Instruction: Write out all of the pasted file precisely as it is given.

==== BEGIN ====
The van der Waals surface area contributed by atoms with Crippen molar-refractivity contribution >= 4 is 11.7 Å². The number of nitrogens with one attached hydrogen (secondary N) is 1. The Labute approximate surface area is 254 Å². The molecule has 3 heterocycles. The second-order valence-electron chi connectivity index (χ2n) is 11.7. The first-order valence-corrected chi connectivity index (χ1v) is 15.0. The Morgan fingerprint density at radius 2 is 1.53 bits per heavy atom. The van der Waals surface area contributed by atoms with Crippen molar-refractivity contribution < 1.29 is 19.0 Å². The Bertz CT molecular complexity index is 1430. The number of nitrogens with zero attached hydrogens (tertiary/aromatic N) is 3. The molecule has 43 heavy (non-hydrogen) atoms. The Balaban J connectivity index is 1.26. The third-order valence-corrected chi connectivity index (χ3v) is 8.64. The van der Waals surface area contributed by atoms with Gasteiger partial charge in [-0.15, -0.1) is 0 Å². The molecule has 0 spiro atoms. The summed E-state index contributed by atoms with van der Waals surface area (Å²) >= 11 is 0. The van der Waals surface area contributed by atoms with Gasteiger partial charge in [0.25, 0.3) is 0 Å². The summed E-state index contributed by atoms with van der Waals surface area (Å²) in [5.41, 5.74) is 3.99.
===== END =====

The van der Waals surface area contributed by atoms with Crippen molar-refractivity contribution >= 4 is 11.7 Å². The number of nitrogens with one attached hydrogen (secondary N) is 1. The Labute approximate surface area is 254 Å². The molecule has 3 heterocycles. The second-order valence-electron chi connectivity index (χ2n) is 11.7. The first-order valence-corrected chi connectivity index (χ1v) is 15.0. The Morgan fingerprint density at radius 2 is 1.53 bits per heavy atom. The van der Waals surface area contributed by atoms with Crippen molar-refractivity contribution < 1.29 is 19.0 Å². The Bertz CT molecular complexity index is 1430. The number of nitrogens with zero attached hydrogens (tertiary/aromatic N) is 3. The molecule has 43 heavy (non-hydrogen) atoms. The Balaban J connectivity index is 1.26. The third-order valence-corrected chi connectivity index (χ3v) is 8.64. The van der Waals surface area contributed by atoms with Gasteiger partial charge in [-0.15, -0.1) is 0 Å². The molecule has 0 spiro atoms. The summed E-state index contributed by atoms with van der Waals surface area (Å²) >= 11 is 0. The van der Waals surface area contributed by atoms with Gasteiger partial charge in [0.25, 0.3) is 0 Å². The summed E-state index contributed by atoms with van der Waals surface area (Å²) in [5.41, 5.74) is 3.99.